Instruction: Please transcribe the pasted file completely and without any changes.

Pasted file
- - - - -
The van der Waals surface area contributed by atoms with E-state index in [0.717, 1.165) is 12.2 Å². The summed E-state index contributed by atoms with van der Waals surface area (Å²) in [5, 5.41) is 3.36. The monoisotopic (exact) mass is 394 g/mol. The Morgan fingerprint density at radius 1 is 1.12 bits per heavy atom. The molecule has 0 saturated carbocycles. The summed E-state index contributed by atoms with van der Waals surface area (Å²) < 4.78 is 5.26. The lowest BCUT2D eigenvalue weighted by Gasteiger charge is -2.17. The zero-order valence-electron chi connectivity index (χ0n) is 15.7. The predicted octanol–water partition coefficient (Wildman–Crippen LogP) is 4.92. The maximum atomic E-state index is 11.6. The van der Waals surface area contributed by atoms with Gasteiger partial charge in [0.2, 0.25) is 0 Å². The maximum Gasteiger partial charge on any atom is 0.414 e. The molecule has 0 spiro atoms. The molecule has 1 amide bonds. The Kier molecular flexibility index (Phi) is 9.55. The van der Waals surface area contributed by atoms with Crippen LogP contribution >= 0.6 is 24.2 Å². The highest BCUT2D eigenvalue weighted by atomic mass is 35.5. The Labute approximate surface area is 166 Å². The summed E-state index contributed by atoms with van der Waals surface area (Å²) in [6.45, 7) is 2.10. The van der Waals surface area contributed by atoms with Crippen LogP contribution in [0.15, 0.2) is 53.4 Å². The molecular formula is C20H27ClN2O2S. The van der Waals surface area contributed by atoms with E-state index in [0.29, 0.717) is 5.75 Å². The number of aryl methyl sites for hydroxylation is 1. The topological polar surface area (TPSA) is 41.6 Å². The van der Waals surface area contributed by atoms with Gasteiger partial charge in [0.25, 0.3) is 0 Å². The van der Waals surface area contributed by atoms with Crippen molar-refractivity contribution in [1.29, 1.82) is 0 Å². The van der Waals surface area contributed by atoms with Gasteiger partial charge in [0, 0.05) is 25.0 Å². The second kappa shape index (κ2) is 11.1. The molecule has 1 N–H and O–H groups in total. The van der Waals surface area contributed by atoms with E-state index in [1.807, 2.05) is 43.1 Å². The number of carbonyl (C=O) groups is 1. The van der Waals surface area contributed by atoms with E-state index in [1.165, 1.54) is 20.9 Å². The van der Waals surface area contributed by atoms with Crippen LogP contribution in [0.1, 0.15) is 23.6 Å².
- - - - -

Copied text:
The van der Waals surface area contributed by atoms with E-state index in [0.717, 1.165) is 12.2 Å². The summed E-state index contributed by atoms with van der Waals surface area (Å²) in [5, 5.41) is 3.36. The monoisotopic (exact) mass is 394 g/mol. The Morgan fingerprint density at radius 1 is 1.12 bits per heavy atom. The molecule has 0 saturated carbocycles. The summed E-state index contributed by atoms with van der Waals surface area (Å²) < 4.78 is 5.26. The lowest BCUT2D eigenvalue weighted by Gasteiger charge is -2.17. The zero-order valence-electron chi connectivity index (χ0n) is 15.7. The predicted octanol–water partition coefficient (Wildman–Crippen LogP) is 4.92. The maximum atomic E-state index is 11.6. The van der Waals surface area contributed by atoms with Gasteiger partial charge in [0.2, 0.25) is 0 Å². The maximum Gasteiger partial charge on any atom is 0.414 e. The molecule has 0 spiro atoms. The molecule has 1 amide bonds. The Kier molecular flexibility index (Phi) is 9.55. The van der Waals surface area contributed by atoms with Crippen LogP contribution >= 0.6 is 24.2 Å². The highest BCUT2D eigenvalue weighted by atomic mass is 35.5. The Labute approximate surface area is 166 Å². The summed E-state index contributed by atoms with van der Waals surface area (Å²) in [6.45, 7) is 2.10. The van der Waals surface area contributed by atoms with Crippen LogP contribution in [0.15, 0.2) is 53.4 Å². The molecular formula is C20H27ClN2O2S. The van der Waals surface area contributed by atoms with E-state index in [0.29, 0.717) is 5.75 Å². The number of aryl methyl sites for hydroxylation is 1. The topological polar surface area (TPSA) is 41.6 Å². The van der Waals surface area contributed by atoms with Gasteiger partial charge in [0.25, 0.3) is 0 Å². The van der Waals surface area contributed by atoms with Crippen molar-refractivity contribution in [1.29, 1.82) is 0 Å². The van der Waals surface area contributed by atoms with Gasteiger partial charge in [0, 0.05) is 25.0 Å². The second kappa shape index (κ2) is 11.1. The molecule has 1 N–H and O–H groups in total. The van der Waals surface area contributed by atoms with E-state index in [1.807, 2.05) is 43.1 Å². The number of carbonyl (C=O) groups is 1. The van der Waals surface area contributed by atoms with E-state index in [1.165, 1.54) is 20.9 Å². The van der Waals surface area contributed by atoms with Crippen LogP contribution in [0.1, 0.15) is 23.6 Å².